By Published On: 25 March 2015853 words4.3 min read

By Daria Zeoli, Guest Contributor

When you live as an ethical vegan, your frame of reference is a bit different than the status quo. Let me give you an example. What do you think of when you hear the phrase Adopt A Cow? If you’re like me, you probably think of one of the many farm sanctuaries who rescue and advocate for animals destined for the food supply. Perhaps you even send a monthly contribution to one of these sanctuaries, having adopted a particular cow.

I hate to be the one to tell you, but there’s a much different use for the Adopt A Cow idea, and it’s all thanks to dairy-based cheese.

Recently, NPR’s The Salt ran a story entitled “Italian Cheese Lovers Find Their Bovine Match Through ‘Adopt A Cow’.” Small farmers in the Italian Alps, who make their cheeses by hand, can’t afford to export their product. And so, for an “adoption” fee, dairy-based cheese aficionados can come meet their very own cow and purchase their very own cheese.

Here’s how it works: With my adoption fee of 60 euros, I get an assortment of aged and soft cheeses made from Mery’s milk. She produces some four gallons a day.

How wonderful for everyone involved! Except, you know, Mery’s calf, who is not mentioned in NPR’s piece (to no one’s surprise). When are baby cows ever mentioned when discussing dairy products? How old were you when you drew the conclusion that without baby cows, there would be no milk? Did that conclusion lead you to the next question: What happens to the baby cows?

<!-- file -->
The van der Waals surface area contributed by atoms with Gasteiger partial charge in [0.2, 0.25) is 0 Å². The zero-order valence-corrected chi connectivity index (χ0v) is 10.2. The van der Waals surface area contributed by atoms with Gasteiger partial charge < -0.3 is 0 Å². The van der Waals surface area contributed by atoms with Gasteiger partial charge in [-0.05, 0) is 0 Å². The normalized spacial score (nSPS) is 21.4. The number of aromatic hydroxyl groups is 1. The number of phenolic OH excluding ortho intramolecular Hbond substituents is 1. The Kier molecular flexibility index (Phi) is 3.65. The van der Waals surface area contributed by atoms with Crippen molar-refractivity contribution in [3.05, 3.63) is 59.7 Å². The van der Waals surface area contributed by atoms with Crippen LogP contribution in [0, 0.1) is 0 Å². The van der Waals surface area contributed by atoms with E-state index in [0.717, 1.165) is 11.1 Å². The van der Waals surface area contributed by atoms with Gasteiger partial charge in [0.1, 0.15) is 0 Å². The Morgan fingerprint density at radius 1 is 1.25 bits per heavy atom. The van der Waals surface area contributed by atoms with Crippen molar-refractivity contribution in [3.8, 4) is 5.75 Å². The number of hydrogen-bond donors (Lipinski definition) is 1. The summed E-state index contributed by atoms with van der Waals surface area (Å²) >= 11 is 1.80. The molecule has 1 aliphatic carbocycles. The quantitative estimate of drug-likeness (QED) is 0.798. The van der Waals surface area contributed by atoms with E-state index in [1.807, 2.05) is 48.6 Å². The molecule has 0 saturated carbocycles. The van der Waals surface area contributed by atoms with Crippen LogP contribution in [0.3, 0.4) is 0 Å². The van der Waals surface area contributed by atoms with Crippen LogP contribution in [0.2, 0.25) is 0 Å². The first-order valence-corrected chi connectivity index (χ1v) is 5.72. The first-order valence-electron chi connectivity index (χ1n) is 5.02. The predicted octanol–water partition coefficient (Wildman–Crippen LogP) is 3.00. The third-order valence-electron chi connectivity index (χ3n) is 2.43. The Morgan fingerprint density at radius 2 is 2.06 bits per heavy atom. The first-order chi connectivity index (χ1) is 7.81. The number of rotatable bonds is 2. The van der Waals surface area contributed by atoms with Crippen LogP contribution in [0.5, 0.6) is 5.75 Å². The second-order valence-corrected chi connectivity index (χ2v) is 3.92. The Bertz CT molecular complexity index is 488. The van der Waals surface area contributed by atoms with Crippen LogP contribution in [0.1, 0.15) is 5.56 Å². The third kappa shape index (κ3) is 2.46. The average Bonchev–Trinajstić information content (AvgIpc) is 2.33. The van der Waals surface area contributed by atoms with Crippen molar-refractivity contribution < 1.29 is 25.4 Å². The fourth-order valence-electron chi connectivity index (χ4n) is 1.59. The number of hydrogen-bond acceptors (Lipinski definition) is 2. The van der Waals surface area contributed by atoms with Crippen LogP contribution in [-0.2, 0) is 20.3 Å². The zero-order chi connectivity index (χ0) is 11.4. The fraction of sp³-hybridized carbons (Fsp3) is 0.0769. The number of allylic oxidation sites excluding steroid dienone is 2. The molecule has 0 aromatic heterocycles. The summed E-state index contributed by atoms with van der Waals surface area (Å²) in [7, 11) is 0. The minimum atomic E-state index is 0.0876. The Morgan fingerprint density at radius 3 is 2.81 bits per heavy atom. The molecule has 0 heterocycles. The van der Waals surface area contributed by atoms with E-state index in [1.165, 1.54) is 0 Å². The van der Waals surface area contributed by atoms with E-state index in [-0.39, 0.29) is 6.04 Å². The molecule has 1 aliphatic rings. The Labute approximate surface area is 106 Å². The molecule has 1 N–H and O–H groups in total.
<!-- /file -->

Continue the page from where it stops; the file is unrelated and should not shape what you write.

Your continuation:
RELATED READING: Lifespan of Flies Is Longer Than Veal Calves

I’ll admit: in my three decades of drinking milk and eating cheese, it didn’t occur to me to question how we came by it. Isn’t that the crux of our issue as humans: a sense of entitlement, nurtured from childhood?

Skimming some of the reader comments, I see someone mention Mery’s calf and how Mery’s milk is for that calf. And then, an unsurprising opinion – Mery’s calf does not need four whole gallons of milk each day. Well, then, of course we should take the surplus! Of course. Let’s not forget: Mery – and her calf – are human property, and therefore, anything they produce is also human property. Let’s ignore the fact that a mother’s milk is nutritionally comprised of everything needed to turn a baby into a healthy adult – whatever species is involved. But hey – if a human being believes that a bovine calf does not need four gallons of milk to grown into a large cow, well then, sorry, Mery’s calf – you’re on a diet. We want cheese, dammit!